Poizner To Evaluate Health Care Reform Proposals
Insurance Commissioner Steve Poizner (R) plans to analyze the cost of proposals to rework the health care system offered by Gov. Arnold Schwarzenegger (R) and state legislative leaders, the Sacramento Bee reports (Chan, Sacramento Bee, 3/21).
Under the governor's plan, Medi-Cal and Healthy Families would be expanded to help provide coverage to low- and moderate-income state residents. Individuals who declined to carry insurance could face a reduction in state income tax refunds or have wages withheld. Medi-Cal is California's Medicaid program, and Healthy Families is its version of the State Children's Health Insurance Program for children from low- and moderate-income households.
The state would subsidize the estimated 1.2 million low-income state residents who do not qualify for coverage under Medi-Cal.
For low-income residents who are not eligible for Medi-Cal, Schwarzenegger's plan would allow them to purchase insurance through a state-run pool (California Healthline, 3/16).
Assembly Speaker Fabian Núñez (D-Los Angeles) proposed requiring businesses to provide health insurance to employees or contribute to a state fund from which workers would purchase coverage. The plan calls for extending coverage to all children in California, including children of undocumented immigrants.
Núñez's plan also calls for the state to extend coverage within five years to the estimated 2.5 million unemployed, low-income or childless adults who lack insurance coverage.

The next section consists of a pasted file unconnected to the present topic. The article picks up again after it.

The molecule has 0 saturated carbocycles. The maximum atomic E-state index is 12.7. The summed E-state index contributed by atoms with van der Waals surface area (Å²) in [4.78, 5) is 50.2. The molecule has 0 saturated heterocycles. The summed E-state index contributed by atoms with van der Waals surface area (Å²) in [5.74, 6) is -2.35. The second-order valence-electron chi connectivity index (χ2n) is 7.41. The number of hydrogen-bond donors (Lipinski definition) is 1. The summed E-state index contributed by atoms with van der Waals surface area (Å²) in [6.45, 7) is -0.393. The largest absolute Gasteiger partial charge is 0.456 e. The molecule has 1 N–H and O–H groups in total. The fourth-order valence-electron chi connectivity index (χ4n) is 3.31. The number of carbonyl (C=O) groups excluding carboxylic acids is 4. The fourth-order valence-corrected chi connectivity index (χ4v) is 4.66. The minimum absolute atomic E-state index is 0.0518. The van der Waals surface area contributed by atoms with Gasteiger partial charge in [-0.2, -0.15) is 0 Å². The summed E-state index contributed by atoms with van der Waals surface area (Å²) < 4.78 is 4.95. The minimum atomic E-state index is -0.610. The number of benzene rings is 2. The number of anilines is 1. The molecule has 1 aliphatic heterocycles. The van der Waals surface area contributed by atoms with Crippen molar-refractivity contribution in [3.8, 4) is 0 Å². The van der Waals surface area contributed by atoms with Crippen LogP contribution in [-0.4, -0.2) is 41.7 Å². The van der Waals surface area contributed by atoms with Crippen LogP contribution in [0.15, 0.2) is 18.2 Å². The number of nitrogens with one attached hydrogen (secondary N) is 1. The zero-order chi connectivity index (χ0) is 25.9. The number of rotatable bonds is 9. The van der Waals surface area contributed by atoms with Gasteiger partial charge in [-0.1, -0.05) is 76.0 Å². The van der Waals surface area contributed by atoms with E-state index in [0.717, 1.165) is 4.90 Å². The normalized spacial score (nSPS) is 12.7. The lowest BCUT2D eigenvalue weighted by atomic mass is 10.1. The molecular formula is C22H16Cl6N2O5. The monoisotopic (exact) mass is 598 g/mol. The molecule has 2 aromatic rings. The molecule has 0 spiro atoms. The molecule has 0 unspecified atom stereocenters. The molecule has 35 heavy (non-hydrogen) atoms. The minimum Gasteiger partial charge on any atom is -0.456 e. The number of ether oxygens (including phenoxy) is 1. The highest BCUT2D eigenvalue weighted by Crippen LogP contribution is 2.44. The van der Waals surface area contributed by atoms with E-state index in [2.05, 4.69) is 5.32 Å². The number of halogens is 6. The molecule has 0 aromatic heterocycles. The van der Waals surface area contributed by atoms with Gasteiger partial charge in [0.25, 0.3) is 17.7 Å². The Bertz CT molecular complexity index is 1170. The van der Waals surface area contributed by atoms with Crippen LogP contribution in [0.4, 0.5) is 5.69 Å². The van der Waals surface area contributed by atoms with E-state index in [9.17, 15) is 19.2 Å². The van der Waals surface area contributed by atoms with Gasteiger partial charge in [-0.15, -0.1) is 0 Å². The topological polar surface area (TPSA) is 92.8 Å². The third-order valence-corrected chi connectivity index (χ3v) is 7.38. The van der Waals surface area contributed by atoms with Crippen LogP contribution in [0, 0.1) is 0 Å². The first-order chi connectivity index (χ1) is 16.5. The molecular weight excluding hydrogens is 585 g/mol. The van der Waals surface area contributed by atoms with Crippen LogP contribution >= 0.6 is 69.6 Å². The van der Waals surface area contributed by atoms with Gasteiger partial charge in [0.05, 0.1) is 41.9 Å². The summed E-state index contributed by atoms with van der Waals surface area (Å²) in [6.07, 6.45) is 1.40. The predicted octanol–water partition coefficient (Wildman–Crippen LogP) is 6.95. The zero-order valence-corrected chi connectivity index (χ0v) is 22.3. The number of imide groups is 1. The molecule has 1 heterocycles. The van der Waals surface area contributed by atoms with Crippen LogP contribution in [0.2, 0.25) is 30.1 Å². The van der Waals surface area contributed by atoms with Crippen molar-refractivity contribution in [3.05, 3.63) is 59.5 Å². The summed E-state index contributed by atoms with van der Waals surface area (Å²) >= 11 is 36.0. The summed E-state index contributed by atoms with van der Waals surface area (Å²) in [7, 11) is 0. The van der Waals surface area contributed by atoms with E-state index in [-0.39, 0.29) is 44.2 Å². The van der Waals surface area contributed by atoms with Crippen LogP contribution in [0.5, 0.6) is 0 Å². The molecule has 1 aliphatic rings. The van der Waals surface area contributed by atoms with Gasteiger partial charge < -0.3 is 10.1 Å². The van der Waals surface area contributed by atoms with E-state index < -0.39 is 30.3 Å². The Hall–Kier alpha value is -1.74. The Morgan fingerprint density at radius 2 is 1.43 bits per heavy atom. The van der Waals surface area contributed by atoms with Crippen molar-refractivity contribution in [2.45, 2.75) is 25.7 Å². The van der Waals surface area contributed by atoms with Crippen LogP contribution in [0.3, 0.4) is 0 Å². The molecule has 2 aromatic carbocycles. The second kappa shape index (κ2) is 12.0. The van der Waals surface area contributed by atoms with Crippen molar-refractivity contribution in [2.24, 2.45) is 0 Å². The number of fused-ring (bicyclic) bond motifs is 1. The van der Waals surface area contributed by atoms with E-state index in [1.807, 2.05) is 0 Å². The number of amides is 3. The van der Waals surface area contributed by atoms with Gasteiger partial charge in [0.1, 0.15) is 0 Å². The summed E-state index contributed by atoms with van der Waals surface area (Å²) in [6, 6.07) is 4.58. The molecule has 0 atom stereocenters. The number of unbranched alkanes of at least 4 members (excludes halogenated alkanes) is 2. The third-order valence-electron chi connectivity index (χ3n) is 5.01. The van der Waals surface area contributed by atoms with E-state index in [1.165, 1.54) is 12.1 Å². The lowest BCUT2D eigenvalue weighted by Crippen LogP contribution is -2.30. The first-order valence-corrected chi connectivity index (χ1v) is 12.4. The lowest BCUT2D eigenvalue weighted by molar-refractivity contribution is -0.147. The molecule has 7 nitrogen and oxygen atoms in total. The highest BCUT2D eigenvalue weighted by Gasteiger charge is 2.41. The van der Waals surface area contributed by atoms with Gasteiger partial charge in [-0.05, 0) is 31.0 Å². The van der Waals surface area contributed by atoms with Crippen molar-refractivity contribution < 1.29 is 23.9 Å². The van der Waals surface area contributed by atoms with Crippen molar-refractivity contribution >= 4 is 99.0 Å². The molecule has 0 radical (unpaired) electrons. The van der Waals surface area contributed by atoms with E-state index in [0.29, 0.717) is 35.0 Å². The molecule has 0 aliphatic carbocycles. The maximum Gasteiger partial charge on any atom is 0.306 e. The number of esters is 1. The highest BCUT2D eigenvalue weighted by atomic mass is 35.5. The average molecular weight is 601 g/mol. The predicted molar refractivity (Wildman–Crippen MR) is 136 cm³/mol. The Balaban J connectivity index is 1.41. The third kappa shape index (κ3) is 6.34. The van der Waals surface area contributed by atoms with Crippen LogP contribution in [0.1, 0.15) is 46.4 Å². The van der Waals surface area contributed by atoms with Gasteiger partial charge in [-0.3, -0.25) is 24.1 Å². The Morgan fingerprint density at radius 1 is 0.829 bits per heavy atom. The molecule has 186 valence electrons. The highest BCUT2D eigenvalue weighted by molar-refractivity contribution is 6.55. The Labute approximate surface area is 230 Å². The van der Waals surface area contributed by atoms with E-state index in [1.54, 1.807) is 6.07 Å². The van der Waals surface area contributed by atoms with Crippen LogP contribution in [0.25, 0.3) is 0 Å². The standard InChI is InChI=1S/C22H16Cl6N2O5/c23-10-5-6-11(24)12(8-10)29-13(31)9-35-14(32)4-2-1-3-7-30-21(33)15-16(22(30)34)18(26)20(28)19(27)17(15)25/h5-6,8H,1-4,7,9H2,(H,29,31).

Senate President Pro Tempore Don Perata (D-Oakland) has proposed requiring employer and employee contributions for health insurance. Perata's plan would require employees to show proof of health insurance on their state tax returns, while Nuñez's plan does not require proof but indicates that employees must accept the coverage offered by their employers. In addition, Perata's plan would not extend coverage to all children (California Healthline, 3/19).
One of Poizner's main priorities will be targeting insurance fraud, a crime he says pushes up annual insurance costs by $500 for each California consumer. Since Poizner took office in January, the Department of Insurance has mounted a series of arrests and sentencings for alleged crimes that department officials say cost California insurers and residents at least $6.5 million.
Poizner also is supporting legislation to make the insurance commissioner's office a nonpartisan post and bar the insurance commissioner from accepting contributions from the insurance industry (Sacramento Bee, 3/21).